Michael Harrington (1928-1989), a U.S. socialist writer and political leader, was born in St. Louis, received a Jesuit secondary education, graduated from Holy Cross College in 1947 and, after a brief interval at Yale Law School, received a MA degree in English from the University of Chicago in 1949, then moved to New York City. From 1951-53 he was a volunteer at the radical Catholic Worker house on New York's Lower East Side, and was associate editor of its newspaper, also called the Catholic Worker. Leaving Catholicism, he first became organizational director of the Workers Defense League in 1953, joined the Socialist Party, and shortly became the leader of the SP's Young People's Socialist League. Coming under the influence of the (not quite yet) post-Trotskyist Max Shachtman, whose anti-Communism and grand political strategy, known as realignment (i.e., seeking to employ a leftist-influenced organized labor movement as the leading force in reorienting the Democratic Party towards socialism) became and remained in one form or another the cornerstones of Harrington's political outlook, Harrington led the New York YPSL into Shachtman's Independent Socialist League in 1954, and served as YPSL national chair until the 1958 dissolution of the ISL and its members' return to the Socialist Party, and from 1960-62 edited New America, the SP paper.
From 1954 through 1962, Harrington worked as a researcher for the Fund for the Republic, notably on its study of blacklisting in the film industry, and wrote for liberal and left journals of opinion such as Dissent. A 1957 Commentary article on poverty grew into The Other America, which made Harrington a national figure, and which was widely credited with influencing the development of the so-called War on Poverty and related local programs during the Kennedy and Johnson presidencies. The Port Huron Statement, also published in 1962 by the Students for a Democratic Society, originally a project of the SP-associated League for Industrial Democracy, for whom Harrington served as liaison to SDS (he would become LID head in 1964), was sharply criticized by Harrington for being insufficiently anti-Communist. This marked the beginning of a decade of often sharp disagreement with the New Left, most importantly on the related issue of the Vietnam War. While Harrington's Realignment Caucus within the SP (he was elected SP chair in 1968) opposed the war, it did not support unconditional withdrawal. In 1971 Harrington formed the Coalition Caucus, which backed the 1972 presidential candidacy of George McGovern in opposition to the pro-war SP majority, then left the SP to found (in February 1973) the Democratic Socialist Organizing Committee, which merged, in 1982, with the New American Movement, an organization of New Left veterans, to form the Democratic Socialists of America. In 1972 Harrington became a professor of political science at Queens College in New York City, played a leading role during the 1980s in the drafting of the Socialist International's New Declaration of Principles, and continued to write, lecture and travel widely until his death from cancer in 1989. Among his many books were two autobiographical works, Taking Sides: The Education of a Militant Mind (1985) and The Long-Distance Runner : An Autobiography (1987), The New American Poverty (1984), The Politics at God's Funeral: The Spiritual Crisis of Western Civilization (1985), and Socialism : Past and Future (1989).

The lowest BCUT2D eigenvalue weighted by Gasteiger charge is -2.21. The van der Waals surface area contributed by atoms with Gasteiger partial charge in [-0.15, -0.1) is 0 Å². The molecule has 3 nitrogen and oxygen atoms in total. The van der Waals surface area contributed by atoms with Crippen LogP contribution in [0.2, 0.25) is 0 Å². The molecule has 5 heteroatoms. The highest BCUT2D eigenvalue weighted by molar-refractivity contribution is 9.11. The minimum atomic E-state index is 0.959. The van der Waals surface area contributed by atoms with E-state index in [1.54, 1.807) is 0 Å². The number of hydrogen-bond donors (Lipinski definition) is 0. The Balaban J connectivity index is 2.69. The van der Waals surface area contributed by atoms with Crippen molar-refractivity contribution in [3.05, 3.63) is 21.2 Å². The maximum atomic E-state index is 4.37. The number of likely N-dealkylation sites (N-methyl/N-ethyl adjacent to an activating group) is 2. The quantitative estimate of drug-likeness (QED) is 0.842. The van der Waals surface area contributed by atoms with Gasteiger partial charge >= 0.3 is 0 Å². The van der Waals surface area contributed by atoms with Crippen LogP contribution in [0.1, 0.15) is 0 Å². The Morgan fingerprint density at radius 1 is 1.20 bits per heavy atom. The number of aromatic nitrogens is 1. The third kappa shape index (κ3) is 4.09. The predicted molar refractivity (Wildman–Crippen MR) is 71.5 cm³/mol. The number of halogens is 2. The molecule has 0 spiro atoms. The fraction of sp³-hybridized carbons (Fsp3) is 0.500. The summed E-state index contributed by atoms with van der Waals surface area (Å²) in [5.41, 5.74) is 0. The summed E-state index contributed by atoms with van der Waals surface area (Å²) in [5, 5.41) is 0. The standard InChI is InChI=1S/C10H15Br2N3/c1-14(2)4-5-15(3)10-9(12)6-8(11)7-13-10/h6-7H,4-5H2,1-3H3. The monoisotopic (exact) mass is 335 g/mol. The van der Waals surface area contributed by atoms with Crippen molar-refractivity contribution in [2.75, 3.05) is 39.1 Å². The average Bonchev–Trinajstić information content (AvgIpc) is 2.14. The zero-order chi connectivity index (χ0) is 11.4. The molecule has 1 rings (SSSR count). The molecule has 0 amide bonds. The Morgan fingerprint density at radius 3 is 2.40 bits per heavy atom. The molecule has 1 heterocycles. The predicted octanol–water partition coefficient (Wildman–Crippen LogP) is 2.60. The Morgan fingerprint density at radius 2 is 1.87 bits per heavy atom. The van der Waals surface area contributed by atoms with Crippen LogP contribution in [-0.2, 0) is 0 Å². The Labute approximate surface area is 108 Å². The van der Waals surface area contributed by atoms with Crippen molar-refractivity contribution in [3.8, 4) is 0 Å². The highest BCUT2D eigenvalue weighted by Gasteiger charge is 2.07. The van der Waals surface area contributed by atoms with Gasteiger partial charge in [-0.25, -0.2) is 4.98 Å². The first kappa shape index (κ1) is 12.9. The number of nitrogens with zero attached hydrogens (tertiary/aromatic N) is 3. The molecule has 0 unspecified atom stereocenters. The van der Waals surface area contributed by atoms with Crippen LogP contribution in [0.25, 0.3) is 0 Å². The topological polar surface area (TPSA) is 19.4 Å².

From the description of Papers, 1946-1990 (bulk 1960-1989). (New York University). WorldCat record id: 475957786